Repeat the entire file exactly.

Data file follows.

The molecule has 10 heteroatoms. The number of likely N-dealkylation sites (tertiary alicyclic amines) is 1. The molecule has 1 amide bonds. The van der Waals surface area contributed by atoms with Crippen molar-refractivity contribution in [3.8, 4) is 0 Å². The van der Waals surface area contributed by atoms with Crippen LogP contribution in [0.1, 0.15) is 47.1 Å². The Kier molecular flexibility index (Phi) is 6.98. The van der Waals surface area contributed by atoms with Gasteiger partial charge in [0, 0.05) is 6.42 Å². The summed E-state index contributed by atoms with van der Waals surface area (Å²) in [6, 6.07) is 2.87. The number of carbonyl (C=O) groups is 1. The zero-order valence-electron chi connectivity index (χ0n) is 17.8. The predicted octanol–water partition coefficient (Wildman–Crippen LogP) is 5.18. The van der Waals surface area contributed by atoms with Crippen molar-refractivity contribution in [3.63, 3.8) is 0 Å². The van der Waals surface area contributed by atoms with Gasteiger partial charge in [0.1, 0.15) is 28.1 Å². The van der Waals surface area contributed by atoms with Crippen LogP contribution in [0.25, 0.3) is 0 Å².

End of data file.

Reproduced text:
The molecule has 10 heteroatoms. The number of likely N-dealkylation sites (tertiary alicyclic amines) is 1. The molecule has 1 amide bonds. The van der Waals surface area contributed by atoms with Crippen molar-refractivity contribution in [3.8, 4) is 0 Å². The van der Waals surface area contributed by atoms with Crippen LogP contribution in [0.1, 0.15) is 47.1 Å². The Kier molecular flexibility index (Phi) is 6.98. The van der Waals surface area contributed by atoms with Gasteiger partial charge in [0, 0.05) is 6.42 Å². The summed E-state index contributed by atoms with van der Waals surface area (Å²) in [6, 6.07) is 2.87. The number of carbonyl (C=O) groups is 1. The zero-order valence-electron chi connectivity index (χ0n) is 17.8. The predicted octanol–water partition coefficient (Wildman–Crippen LogP) is 5.18. The van der Waals surface area contributed by atoms with Crippen molar-refractivity contribution in [3.63, 3.8) is 0 Å². The van der Waals surface area contributed by atoms with Gasteiger partial charge in [0.1, 0.15) is 28.1 Å². The van der Waals surface area contributed by atoms with Crippen LogP contribution in [0.25, 0.3) is 0 Å².